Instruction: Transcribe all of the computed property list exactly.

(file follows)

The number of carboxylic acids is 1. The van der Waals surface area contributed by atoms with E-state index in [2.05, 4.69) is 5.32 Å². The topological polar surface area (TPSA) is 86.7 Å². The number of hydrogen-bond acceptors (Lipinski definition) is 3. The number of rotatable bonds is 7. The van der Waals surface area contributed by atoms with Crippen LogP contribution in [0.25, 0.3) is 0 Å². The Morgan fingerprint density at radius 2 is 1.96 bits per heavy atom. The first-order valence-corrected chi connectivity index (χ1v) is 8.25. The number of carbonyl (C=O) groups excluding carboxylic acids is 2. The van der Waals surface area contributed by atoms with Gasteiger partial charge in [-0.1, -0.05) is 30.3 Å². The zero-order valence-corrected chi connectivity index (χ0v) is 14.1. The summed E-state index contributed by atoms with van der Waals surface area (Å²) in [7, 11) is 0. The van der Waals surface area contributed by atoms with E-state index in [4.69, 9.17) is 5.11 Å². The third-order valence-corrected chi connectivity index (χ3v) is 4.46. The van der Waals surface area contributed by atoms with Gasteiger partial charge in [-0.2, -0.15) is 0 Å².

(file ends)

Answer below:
The number of carboxylic acids is 1. The van der Waals surface area contributed by atoms with E-state index in [2.05, 4.69) is 5.32 Å². The topological polar surface area (TPSA) is 86.7 Å². The number of hydrogen-bond acceptors (Lipinski definition) is 3. The number of rotatable bonds is 7. The van der Waals surface area contributed by atoms with Crippen LogP contribution in [0.25, 0.3) is 0 Å². The Morgan fingerprint density at radius 2 is 1.96 bits per heavy atom. The first-order valence-corrected chi connectivity index (χ1v) is 8.25. The number of carbonyl (C=O) groups excluding carboxylic acids is 2. The van der Waals surface area contributed by atoms with Gasteiger partial charge in [-0.1, -0.05) is 30.3 Å². The zero-order valence-corrected chi connectivity index (χ0v) is 14.1. The summed E-state index contributed by atoms with van der Waals surface area (Å²) in [7, 11) is 0. The van der Waals surface area contributed by atoms with E-state index in [4.69, 9.17) is 5.11 Å². The third-order valence-corrected chi connectivity index (χ3v) is 4.46. The van der Waals surface area contributed by atoms with Gasteiger partial charge in [-0.2, -0.15) is 0 Å².